Check out my A Short History of Nearly Everything book summary and review  that I created to help you understand the basics of this great book. A short history of almost everything (A short History of Nearly Everything) is a popular science book by Bill Bryson written in 2003, which deals with the history of science from the perspective of how knowledge evolved and provides curious aspects of the life of Their protagonists. 


A Short History of Nearly Everything book

 with its greatness, miseries and eccentricities. It manages to capture fundamental concepts of geology, physics and chemistry with ease and simplicity. It was the best-selling popular science book of 2005 in the UK, selling over 300,000 copies.

A Short History of Nearly Everything book summary

A Short History of Nearly Everything is a non-fiction book by Bill Bryson, an American-British science writer, published in New York City in 2003 under the title A Short History of Nearly Everything, which has also been produced as an audio book.

In 30 chapters, Bryson gives an overview of the current state of knowledge in the natural sciences - with a special focus on biology, geology, astronomy and physics - and how the earth and its life forms came into being.

 He relies on his own extensive reading of the scientific literature and interviews with scientists who have advised and informed him in summarizing and organizing the scientific discoveries and technical discussions.

The non-fiction book is a history of discoveries and discoverers in the individual sciences considered here, based on many anecdotes. The book focuses on the different personalities and peculiarities of the scientists and the background of the scientific work, in which plagiarism and defamation, the formation of theories as well as insights and misjudgments also played a role.

This book, which quickly conquered the bestseller lists in Germany, became the best-selling non-fiction book in England in 2005 and, despite some factual errors and despite its one-sided Anglocentric orientation, won the European Commission's Descartes Prize in the same year for spreading scientific knowledge.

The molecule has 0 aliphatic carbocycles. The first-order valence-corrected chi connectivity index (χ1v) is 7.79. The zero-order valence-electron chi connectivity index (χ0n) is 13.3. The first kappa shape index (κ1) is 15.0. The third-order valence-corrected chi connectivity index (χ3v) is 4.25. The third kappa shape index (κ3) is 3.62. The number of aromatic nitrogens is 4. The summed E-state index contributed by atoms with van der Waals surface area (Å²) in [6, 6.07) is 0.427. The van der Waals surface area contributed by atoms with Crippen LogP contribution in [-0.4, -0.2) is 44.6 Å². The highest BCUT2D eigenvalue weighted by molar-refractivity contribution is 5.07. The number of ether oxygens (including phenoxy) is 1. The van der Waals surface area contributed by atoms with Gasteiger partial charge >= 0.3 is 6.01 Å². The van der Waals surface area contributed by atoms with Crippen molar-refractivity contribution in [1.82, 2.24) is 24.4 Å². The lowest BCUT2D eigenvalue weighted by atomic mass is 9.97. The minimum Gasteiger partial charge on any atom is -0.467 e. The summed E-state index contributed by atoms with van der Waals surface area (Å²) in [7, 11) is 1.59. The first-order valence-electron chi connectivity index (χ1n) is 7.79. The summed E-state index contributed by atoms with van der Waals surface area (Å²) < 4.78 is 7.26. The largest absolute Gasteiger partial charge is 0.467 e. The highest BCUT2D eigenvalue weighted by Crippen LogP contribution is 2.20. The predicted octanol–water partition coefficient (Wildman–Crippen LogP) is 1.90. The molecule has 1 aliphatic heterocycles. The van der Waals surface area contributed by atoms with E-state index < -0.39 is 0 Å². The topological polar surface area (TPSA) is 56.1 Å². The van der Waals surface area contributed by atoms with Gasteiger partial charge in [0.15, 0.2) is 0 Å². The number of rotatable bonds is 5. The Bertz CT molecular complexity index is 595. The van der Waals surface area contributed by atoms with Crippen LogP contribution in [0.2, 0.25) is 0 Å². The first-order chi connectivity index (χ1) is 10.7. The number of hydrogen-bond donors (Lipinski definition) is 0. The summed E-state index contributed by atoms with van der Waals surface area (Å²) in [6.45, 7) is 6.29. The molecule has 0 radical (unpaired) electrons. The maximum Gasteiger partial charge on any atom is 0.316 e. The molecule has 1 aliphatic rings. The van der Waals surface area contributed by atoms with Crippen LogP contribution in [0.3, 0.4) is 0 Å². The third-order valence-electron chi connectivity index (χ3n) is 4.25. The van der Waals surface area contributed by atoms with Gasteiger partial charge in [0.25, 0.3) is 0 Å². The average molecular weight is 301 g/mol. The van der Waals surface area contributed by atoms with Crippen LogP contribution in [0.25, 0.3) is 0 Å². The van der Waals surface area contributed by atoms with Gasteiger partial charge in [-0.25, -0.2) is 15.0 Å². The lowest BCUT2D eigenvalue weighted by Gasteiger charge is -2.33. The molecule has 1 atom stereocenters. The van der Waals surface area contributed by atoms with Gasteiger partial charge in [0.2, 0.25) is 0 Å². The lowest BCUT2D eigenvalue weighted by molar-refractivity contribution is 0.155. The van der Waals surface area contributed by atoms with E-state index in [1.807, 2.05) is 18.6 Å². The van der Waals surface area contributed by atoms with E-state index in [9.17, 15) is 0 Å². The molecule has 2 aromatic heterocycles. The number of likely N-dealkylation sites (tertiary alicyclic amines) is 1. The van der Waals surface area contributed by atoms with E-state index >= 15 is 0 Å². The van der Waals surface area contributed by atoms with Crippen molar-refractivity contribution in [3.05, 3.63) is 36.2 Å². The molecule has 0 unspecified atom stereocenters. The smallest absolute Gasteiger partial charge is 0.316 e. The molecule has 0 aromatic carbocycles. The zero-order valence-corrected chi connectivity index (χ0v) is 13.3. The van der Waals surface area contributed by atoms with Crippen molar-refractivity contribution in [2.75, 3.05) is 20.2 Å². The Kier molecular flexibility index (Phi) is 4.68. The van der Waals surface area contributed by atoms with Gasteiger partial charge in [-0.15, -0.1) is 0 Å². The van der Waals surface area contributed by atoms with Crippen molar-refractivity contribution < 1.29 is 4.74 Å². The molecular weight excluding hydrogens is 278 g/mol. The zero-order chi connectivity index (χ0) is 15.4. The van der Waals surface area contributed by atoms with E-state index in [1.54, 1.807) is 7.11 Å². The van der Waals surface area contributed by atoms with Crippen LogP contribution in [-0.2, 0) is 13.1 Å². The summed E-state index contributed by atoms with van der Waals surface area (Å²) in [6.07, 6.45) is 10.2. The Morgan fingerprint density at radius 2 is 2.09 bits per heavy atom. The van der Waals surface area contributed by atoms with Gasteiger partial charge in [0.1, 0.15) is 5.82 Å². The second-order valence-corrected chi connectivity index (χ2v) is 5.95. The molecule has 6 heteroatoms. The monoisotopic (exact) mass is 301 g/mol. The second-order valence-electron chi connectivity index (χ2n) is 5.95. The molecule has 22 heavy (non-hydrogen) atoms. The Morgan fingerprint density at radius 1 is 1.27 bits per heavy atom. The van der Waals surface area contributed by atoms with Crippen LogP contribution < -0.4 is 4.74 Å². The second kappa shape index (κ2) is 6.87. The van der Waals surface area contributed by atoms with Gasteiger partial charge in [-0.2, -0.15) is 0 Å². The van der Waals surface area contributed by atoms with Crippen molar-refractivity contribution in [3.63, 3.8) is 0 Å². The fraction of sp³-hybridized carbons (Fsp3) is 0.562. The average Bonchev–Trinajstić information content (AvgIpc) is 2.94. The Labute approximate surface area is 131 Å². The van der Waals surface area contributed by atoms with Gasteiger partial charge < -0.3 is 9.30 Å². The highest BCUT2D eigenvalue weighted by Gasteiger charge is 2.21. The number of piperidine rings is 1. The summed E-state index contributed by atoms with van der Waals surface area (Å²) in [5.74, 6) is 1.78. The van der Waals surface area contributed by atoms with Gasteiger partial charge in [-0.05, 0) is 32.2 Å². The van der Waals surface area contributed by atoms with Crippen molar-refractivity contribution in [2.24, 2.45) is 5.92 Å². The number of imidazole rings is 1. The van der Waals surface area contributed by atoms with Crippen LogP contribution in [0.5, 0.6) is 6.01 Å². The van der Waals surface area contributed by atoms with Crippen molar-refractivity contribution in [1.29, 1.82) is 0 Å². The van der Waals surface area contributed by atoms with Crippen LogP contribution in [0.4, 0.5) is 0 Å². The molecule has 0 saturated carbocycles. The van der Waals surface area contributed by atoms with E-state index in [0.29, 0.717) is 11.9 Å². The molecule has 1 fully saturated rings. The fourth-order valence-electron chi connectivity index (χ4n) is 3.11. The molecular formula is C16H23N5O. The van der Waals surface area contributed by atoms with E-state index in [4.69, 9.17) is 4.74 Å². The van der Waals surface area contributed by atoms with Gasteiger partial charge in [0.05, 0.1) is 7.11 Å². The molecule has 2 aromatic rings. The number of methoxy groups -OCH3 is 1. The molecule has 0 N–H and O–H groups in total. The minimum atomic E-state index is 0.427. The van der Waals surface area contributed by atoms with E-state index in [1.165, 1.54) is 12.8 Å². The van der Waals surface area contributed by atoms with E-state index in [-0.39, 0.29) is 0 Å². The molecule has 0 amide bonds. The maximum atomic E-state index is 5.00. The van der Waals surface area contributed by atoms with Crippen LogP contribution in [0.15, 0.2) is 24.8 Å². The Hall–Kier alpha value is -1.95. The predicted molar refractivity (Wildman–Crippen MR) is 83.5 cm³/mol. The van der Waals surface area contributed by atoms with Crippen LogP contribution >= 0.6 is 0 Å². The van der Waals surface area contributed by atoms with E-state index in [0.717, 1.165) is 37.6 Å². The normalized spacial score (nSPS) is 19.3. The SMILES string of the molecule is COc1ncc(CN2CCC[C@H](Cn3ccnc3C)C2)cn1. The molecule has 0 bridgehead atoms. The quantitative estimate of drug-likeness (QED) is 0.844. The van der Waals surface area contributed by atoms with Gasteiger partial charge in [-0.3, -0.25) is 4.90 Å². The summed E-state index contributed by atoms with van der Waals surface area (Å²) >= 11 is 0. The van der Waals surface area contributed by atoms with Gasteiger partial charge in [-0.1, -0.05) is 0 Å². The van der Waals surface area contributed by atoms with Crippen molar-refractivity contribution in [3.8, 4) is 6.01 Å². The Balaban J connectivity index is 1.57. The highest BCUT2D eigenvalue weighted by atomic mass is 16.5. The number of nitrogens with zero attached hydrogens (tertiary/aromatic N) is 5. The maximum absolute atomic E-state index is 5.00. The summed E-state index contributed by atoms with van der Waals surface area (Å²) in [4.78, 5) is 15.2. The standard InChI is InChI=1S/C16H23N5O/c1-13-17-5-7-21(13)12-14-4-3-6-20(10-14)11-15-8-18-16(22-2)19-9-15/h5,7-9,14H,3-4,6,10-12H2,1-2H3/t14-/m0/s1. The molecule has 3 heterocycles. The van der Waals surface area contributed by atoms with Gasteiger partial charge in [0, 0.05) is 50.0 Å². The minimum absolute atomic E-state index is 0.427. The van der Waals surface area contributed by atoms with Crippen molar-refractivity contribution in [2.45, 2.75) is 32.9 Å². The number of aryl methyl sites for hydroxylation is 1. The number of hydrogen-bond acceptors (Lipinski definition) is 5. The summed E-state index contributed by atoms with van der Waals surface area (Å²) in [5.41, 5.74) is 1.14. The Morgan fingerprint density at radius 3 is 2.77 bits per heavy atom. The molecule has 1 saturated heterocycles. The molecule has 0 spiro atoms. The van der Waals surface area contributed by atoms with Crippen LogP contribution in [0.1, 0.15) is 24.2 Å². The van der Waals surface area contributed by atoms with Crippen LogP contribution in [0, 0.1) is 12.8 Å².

Bryson emphasizes the development of science, particularly the introduction of new methods and knowledge that often contradicted previous approaches and assumptions. For example, knowledge about the relative size and nature of elementary particles, the age of the earth and the discovery of complex geological processes that are gained through these methods.

 Furthermore, the development of physics from Newton to Einstein is discussed, whose postulates have contributed, among other things, to the theory of the Big Bang and the knowledge of an expanding universe. Findings from the field of mathematics, however, are largely ignored.

Using paleontological data and the realization that all living organisms possess the DNA molecule as their genetic material, Bryson underscores the fact that all life forms descended from a common ancestor. He also points out that humans are still a very young species,

 which he proves with results from genetic studies that have shown very little genetic variation in human populations. By combining data from paleontology, geology, and molecular biology, Bryson charts the origin of man. Human development was therefore likely favored by the extinction of the dinosaurs and likely influenced by geological and climatic changes that forced altered lifestyles and resettlement. Accordingly,

 only a series of coincidences made possible the long development, rich in developmental interruptions, of people whose previous existence was rather marginal compared to the periods of geological and biological development[4

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